The Guardian reports that a GCHQ program dubbed Optic Nerve collected and stored these sill images in bulk between 2008 and 2010. And in just one half of 2008, the program snooped on accounts of more than 1.8 million Yahoo users.
Yahoo says it had no knowledge that any such spying was going on and says that this revelation demonstrates “a whole new level of violation of our users’ privacy.”
The idea, much like the other mass-collection snooping operations that have recently been made public, was about casting a wide net hoping to catch… something. After all, some bad guys use Yahoo, so if you tap into as many Yahoo users as possible, maybe you’ll catch some of these villains.
According to the documents leaked by former NSA contractor Edward Snowden, Optic Nerve was developed as a prototype in 2008. Among the purposes intended for the program, which would take a snapshot of a cam chat feed every five minutes, were experiments in automated facial recognition and the monitoring of existing GCHQ targets.
“Face detection has the potential to aid selection of useful images for ‘mugshots’ or even for face recognition by assessing the angle of the face,” reads one document about the program. “The best images are ones where the person is facing the camera with their face upright.”
And while GCHQ did try to limit the availability of these captured images so analysts couldn’t just amuse themselves by searching for stills of people looking stupid on webcams, there were loopholes.
For example, even though bulk searches were limited to the images’ metadata (the who/what/where/when info attached to each image), the Guardian reports that analysts were still shown the faces of people with similar usernames to surveillance targets. So if the search target had a username that had many similar variations, that opens the door for the analyst to see many unrelated, likely innocent users’ images.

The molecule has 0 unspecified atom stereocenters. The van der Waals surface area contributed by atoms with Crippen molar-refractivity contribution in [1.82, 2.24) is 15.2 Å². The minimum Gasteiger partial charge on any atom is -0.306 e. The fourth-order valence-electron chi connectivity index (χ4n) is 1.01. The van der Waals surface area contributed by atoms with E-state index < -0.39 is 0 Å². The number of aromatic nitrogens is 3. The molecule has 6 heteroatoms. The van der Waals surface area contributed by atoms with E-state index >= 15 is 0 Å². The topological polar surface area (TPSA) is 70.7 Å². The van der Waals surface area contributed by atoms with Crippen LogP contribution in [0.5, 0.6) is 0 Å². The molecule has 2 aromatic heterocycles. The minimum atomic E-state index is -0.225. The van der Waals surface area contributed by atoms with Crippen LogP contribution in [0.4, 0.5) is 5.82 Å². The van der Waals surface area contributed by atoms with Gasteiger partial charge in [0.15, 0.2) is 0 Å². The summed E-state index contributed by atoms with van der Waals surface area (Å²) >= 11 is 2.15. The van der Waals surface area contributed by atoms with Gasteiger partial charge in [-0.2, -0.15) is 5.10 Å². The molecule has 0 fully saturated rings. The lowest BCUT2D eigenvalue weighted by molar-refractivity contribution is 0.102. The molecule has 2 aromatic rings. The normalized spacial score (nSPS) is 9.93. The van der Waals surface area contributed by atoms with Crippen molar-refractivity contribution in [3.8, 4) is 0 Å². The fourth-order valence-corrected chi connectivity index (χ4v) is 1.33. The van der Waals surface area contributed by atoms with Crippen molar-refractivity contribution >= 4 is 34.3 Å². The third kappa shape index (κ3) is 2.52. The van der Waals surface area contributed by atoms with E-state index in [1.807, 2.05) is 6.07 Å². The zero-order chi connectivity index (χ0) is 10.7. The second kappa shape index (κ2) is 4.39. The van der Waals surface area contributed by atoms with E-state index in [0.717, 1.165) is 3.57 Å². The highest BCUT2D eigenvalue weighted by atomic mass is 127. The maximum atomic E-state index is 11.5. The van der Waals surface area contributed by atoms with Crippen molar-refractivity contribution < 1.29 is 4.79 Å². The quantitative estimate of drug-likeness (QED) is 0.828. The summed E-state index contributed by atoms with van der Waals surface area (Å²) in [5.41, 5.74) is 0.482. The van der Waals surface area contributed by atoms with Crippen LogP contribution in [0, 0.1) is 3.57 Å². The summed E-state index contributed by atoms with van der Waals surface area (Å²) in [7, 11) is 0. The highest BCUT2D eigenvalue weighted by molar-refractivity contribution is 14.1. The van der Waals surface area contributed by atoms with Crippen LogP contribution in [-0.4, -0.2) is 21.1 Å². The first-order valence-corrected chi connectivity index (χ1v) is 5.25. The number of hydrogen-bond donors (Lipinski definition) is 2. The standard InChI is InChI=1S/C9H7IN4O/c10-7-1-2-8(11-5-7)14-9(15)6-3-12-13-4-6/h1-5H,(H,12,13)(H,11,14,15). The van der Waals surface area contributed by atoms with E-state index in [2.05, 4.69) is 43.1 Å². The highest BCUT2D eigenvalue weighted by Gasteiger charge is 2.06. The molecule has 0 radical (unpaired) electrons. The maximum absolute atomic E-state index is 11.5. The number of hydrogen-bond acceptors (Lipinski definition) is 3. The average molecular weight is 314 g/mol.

GCHQ also ran trials that would allow analysts to search for users with faces similar to the face of a targeted individual. Again, depending on how unique that target’s features are, and how wide the search parameters were, that could turn up quite a lot of people.
And as you’d expect, the snooping turned up more than a few nude and sexually explicit images from folks using their webcams.
“Unfortunately … it would appear that a surprising number of people use webcam conversations to show intimate parts of their body to the other person,” reads one document, which figures that between 3-11% of collected Yahoo images contain “undesirable nudity.”
GCHQ was also surprised to learn that because Yahoo’s system allows one cam user to broadcast their feed without having to see the feeds of everyone watching, “it appears sometimes to be used for broadcasting pornography.”
The best way GCHQ could figure to filter out pornographic images from analysts’ search was to exclude images that the software determined did not include a face.
The agency would not comment to the Guardian specifically on Optic Nerve but did claim that all of its work “is carried out in accordance with a strict legal and policy framework which ensures that our activities are authorised, necessary and proportionate, and that there is rigorous oversight, including from the secretary of state, the interception and intelligence services commissioners and the Parliamentary Intelligence and Security Committee.”